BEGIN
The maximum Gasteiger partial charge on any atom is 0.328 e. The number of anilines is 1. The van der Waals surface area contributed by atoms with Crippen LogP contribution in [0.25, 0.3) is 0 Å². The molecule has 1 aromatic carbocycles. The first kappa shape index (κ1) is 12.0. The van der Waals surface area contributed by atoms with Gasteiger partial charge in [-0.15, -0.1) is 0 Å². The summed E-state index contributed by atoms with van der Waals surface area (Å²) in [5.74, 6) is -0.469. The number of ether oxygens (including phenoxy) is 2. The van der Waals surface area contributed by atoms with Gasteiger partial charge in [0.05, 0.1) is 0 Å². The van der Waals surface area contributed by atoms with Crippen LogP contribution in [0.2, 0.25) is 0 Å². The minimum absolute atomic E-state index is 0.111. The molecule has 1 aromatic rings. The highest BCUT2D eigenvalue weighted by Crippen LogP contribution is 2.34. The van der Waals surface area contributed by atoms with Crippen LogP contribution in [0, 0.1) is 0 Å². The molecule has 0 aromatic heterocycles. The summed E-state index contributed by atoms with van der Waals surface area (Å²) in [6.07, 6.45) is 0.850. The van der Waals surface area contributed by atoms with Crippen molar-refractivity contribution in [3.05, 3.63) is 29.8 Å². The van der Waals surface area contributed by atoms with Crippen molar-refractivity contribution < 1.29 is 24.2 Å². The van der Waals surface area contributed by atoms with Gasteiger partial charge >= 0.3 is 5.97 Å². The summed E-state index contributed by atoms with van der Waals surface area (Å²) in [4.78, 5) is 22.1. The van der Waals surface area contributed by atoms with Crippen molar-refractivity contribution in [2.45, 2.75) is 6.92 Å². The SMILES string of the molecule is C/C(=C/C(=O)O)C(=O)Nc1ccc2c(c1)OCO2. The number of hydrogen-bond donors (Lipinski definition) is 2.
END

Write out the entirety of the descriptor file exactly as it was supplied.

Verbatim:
The maximum Gasteiger partial charge on any atom is 0.328 e. The number of anilines is 1. The van der Waals surface area contributed by atoms with Crippen LogP contribution in [0.25, 0.3) is 0 Å². The molecule has 1 aromatic carbocycles. The first kappa shape index (κ1) is 12.0. The van der Waals surface area contributed by atoms with Gasteiger partial charge in [-0.15, -0.1) is 0 Å². The summed E-state index contributed by atoms with van der Waals surface area (Å²) in [5.74, 6) is -0.469. The number of ether oxygens (including phenoxy) is 2. The van der Waals surface area contributed by atoms with Gasteiger partial charge in [0.05, 0.1) is 0 Å². The van der Waals surface area contributed by atoms with Crippen LogP contribution in [0.2, 0.25) is 0 Å². The minimum absolute atomic E-state index is 0.111. The molecule has 1 aromatic rings. The highest BCUT2D eigenvalue weighted by Crippen LogP contribution is 2.34. The van der Waals surface area contributed by atoms with Crippen LogP contribution in [0, 0.1) is 0 Å². The molecule has 0 aromatic heterocycles. The summed E-state index contributed by atoms with van der Waals surface area (Å²) in [6.07, 6.45) is 0.850. The van der Waals surface area contributed by atoms with Crippen molar-refractivity contribution in [3.05, 3.63) is 29.8 Å². The van der Waals surface area contributed by atoms with Crippen molar-refractivity contribution < 1.29 is 24.2 Å². The van der Waals surface area contributed by atoms with Gasteiger partial charge >= 0.3 is 5.97 Å². The summed E-state index contributed by atoms with van der Waals surface area (Å²) in [4.78, 5) is 22.1. The van der Waals surface area contributed by atoms with Crippen molar-refractivity contribution in [2.45, 2.75) is 6.92 Å². The SMILES string of the molecule is C/C(=C/C(=O)O)C(=O)Nc1ccc2c(c1)OCO2. The number of hydrogen-bond donors (Lipinski definition) is 2.